19. Learned Senior Counsel Mr. Basava Prabhu Patil, counsel on behalf of 83 hutment dwellers being intervenors herein, submitted that I.A No. 167398/2018 and I.A No. 173077 of 2018 have been filed by 82 slum dwellers who have executed individual affidavits in support of the implementation of the SRA Scheme being implemented by respondent nos. 3 to 5. In total, respondent no. 4 society comprises of 106 hutments. The intervenors state that 97.16%, i.e., 103 dwellers out of 106 dwellers support the implementation of the SRA Scheme.
20. Learned Senior Counsel Mr. Niraj Kishan Kaulappearing on behalf of 26 hutment dwellers being intervenors herein, while supporting the appellants, submitted that 26 individual applications have been filed by these slum dwellers, who are challenging the fundamental basis of the claim, i.e., 70% of the dwellers supporting the respondent nos. 3 to 5. The main contention of the learned Senior Counsel was that the consent of 14 70% should be proved from the time of the initiation itself, that is from the date of the implementation of the scheme. But the same has not been complied with. In this regard, there is a lack of proper scrutiny.
21. Per contra, the counsels on behalf of the respondents stated that the slum dwellers have no right to be impleaded in this SLP as a party. They did not raise any grievance during the pendency of the Writ Petition before the High Court. Further, there exists a specific mechanism for the redressal of grievances under Section 35 of the Slum Act, but the same has not been resorted to. Lastly, it was brought to our notice that of the 26 slum dwellers, constituting the second set of intervenors, have withdrawn their support and are now favouring the SRA for the implementation of the scheme.
22. Even though the parties have argued at length and produced multiple documents regarding the leaseholding rights in dispute, at the outset, we would like to clarify that at this stage of litigation we are not inclined to attempt to resolve conflicts of evidence on affidavit or to decide questions of law on merits which call for elaborate arguments or detailed scrutiny, as these issues are the 15 subject matter of the trial. The aforesaid contentions raised by the parties are to be resolved during the trial.
23. Heard the learned counsels for the parties.
24. Considering the pending civil suit before the trial court, the limited question before us is whether the impugned order passed by the High Court, allowing the respondents to proceed with the redevelopment of the land, can be sustained in the eyes of law.
25. The adjudication of the dispute before us has to be based on principles of equity. The party seeking the remedy has to make out a prima facie case on merits, and has to satisfy the court that there is some basis to its claim regarding the existence of his right. Further, the court must balance the comparative hardship or mischief which is likely to occur from withholding the relief, against that which would likely arise from granting it. It has to be further established that noninterference by the court would result in “irreparable injury” to the party seeking relief and that there is no other remedy available to the party except to grant the relief sought.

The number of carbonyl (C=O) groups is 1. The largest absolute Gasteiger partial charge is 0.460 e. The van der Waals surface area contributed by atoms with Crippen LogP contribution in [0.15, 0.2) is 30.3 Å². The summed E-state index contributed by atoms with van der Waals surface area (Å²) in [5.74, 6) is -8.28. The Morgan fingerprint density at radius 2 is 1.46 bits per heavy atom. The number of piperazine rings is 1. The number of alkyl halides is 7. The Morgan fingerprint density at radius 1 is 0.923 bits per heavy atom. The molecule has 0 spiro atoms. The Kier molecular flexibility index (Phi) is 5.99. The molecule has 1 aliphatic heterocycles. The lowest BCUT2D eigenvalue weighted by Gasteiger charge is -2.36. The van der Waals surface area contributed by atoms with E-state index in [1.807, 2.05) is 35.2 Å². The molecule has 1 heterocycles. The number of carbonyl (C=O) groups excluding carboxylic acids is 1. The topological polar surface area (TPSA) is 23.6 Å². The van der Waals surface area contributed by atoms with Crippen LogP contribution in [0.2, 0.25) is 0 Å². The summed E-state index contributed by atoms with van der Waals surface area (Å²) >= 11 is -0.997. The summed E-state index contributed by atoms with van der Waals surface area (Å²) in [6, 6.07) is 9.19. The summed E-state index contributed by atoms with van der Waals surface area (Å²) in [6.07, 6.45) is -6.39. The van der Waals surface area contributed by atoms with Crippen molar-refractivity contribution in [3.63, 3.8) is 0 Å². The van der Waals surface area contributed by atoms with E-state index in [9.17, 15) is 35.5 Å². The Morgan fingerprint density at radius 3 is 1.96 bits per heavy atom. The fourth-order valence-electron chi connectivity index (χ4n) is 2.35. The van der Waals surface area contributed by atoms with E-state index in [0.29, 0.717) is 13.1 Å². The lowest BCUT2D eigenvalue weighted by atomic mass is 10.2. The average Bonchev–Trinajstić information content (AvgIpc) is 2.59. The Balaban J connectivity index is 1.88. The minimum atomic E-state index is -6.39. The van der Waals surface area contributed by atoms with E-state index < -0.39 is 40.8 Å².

26. In the present case the genesis of the appellants’ right is a lease which was allegedly entered into between the appellants’ predecessor in interest and MCGM, which allegedly accepted the application and the premium amount on 17.11.1965. Respondent no. 2 has vehemently denied the existence of any lease on the ground that mere filing of an “application” and an endorsement made thereunder of its acceptance does not result in a “concluded contract” which creates any right. Further, counsel for respondent no. 2 averred that the original application can only be treated as an “offer to enter into a lease” and the amount paid i.e., Rs.8,232, was only in the nature of earnest money. Respondent no. 2 further contended that in any event, the offer which allegedly came to be accepted on 05.11.1965 was not in the required form as prescribed under the Municipal Act. Respondent no. 2 has also vehemently argued that Section 70 of the Municipal Act was not complied with as the said document has neither been duly sealed nor does it have the signature of the competent authority. Therefore, respondent no. 2 submitted that as per the provisions of Section 71 of the Municipal Act the said lease is not binding upon the corporation.
27. It may be noted that the very basis of the appellants’ right, i.e., the lease deed, is itself disputed as there exists no registered document to that effect. It is pertinent to note herein that the appellants have taken the plea that by paying consideration towards the leasehold rights they now have a vested interest over the suit property. Hence, without any alleged violation of the conditions of the lease, the appellants claim that the revocation of their rights by the respondent no. 2 is malafide. In order to substantiate their claim, the appellants have averred that the name of the appellants appears in the records of the Estate Department as the lessees. Furthermore, our attention has been drawn to the fact that the first order of the HPC, dated 20.06.2009, declares the appellants to be lessees for 999 years. As the aforementioned order has not been challenged by the respondents, it has now attained finality. However, bearing in mind that this very issue is the subject matter of the pending civil suit, we refrain from making any observations regarding the same.